David Dafinone (1927-2018): A chartered accountant par excellence
Dafinone attended Government School, Benin, from 1934 to 1938 and Edo College, Benin, from 1939 to 1942.
Between 1943 and 1945, the young Dafinone moved to Abeokuta Grammar school where he remained until he completed his secondary education and emerged as the overall best candidate in Mathematics in the Cambridge School Certificate Examination in West Africa for that year.
This feat automatically won him a scholarship from the then Governor of Northern Nigeria, L. H. Gobble, to further his studies overseas.
Dafinone joined the civil service on August 28, 1946 as a third class clerk in the Registration and Records Department under the supervision of Mr. E. Ejueyitchie, the administrative officer in the Finance Department.
In 1948 when Mr. Ejueyitchie was transferred to the Zaria Training Institute, Dafinone was appointed Acting Administrative officer in the Finance Department.
At 21, the consummate accountant was saddled with the responsibility of preparing the native treasury estimates for the entire Northern Nigeria.
The task entailed the entire paper work on revenue and expenditures of the entire 92 native treasury in Northern Nigeria.
Any time the estimates were prepared, they were taken before a special Finance Committee appointed by the colonial administration for approval before they eventually received the Governor’s consent.
On that committee were five other notable Nigerians – Sir Ahmadu Bello, Sir Abubakar Tafawa Balewa, Alhaji Muhammadu Ribadu, Alhaji Aliyu Makaman Bida and Alhaji Yahaya Madawakin Ilorin.
Given his excellent performance as Acting Administrative Officer in the Finance Department as well as Assistant Secretary to the Special Finance Committee of the Big Five, Dafinone was recommended for the First Devonshire Course in Public Administration at the University of Exeter in August 1951, where he spent two years and obtained a Diploma in Public Administration.
On completion of the course, Dafinone was advised by the then Governor-General of Nigeria, Sir Arthur Richards, who had much knowledge of his performance in Kaduna to read for a university degree if he must come home to cope with the challenges of development in Sub-Saharan Africa.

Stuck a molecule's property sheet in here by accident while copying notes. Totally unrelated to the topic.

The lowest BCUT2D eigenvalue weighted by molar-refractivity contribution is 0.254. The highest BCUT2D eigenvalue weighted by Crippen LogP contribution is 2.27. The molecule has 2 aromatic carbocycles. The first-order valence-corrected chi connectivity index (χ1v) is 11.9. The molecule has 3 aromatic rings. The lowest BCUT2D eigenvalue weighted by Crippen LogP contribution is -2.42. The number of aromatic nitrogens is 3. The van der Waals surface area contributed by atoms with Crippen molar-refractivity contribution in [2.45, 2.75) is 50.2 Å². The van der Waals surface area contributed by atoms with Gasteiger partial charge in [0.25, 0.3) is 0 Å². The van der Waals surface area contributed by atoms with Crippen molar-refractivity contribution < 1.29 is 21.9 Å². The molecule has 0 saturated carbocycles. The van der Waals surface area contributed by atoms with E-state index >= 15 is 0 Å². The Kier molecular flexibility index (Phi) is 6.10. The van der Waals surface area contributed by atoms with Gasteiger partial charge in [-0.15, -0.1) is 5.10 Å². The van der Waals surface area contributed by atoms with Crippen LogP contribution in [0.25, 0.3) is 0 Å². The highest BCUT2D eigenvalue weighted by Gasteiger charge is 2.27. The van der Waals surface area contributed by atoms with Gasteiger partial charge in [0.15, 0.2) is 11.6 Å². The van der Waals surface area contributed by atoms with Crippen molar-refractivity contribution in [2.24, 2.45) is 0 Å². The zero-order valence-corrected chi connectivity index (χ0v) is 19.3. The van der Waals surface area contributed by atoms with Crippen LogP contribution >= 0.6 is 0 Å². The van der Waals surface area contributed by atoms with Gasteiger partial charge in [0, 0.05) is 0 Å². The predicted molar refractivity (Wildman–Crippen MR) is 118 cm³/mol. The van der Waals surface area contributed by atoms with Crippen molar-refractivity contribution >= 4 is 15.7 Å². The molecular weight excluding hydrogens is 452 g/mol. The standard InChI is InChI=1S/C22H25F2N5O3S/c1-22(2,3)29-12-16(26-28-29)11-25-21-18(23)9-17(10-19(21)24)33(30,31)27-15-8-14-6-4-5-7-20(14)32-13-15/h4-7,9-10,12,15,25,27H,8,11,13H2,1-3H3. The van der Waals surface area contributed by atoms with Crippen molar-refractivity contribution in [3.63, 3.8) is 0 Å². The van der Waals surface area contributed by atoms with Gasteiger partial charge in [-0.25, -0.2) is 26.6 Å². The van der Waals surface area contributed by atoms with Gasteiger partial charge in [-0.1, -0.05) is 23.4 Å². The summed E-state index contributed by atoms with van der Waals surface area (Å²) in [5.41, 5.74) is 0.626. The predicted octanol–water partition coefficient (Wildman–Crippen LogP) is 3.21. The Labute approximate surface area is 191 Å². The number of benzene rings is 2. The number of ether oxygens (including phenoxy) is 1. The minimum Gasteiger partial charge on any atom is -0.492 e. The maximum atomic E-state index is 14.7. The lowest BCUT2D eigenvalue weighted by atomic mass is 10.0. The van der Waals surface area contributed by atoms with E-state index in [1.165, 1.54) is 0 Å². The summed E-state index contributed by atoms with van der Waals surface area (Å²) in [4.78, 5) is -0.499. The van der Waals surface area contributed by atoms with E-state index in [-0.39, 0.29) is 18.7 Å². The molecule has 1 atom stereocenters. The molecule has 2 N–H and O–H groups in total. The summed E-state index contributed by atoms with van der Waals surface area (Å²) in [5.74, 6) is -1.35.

He thus enrolled for a degree in Economics (with specialisation in accounting) in 1953 at the University of Hull.
He transferred to the University of London as an external student in 1956 where he graduated in 1958.
He immediately enrolled for his professional examinations with the Institute of Chartered Accountants in England and Wales.
As a chartered accountant:
In the same year, he joined J.A. Miles and company, a firm of chartered accountants as an articled clerk.
He served his term for three years with the firm and having passed his professional examinations, he was admitted as a member of the Institute of Chartered Accountants in England and Wales in November 1963.
Back home, Dafinone qualified as a Chartered Accountant in Nigeria in 1970 and joined Delloites, Haskins and Sells, a firm of Chartered Accountants as an audit manager.
In spite of the heavy load of work he shouldered at Delloites, he maintained a compact social life.
He hobnobbed with several Federal Ministers of the First Republic such as Chief Festus Okotie Eboh and Sir Balewa.
He also on several occasions assisted the Prime Minister in drafting some of his short questions and answers in the parliament.
On August 18, 1966, he founded a firm of chartered accountants registered in the Federal Republic of Nigeria under the registration of Business Names Act of 1961.
He named the firm after himself; D. O. Dafinone & CO. (now Horwath Dafinone).
Public service life:
In 1967, the then Head of State General Yakubu Gowon appointed him into a three-man commission to investigate the assets of public officers in the then Mid-West State of Nigeria.
He worked for several months on the commission, but at the end of the day had to make independent, minority recommendations because he found some aspects of the initial report not agreeable with his personal convictions.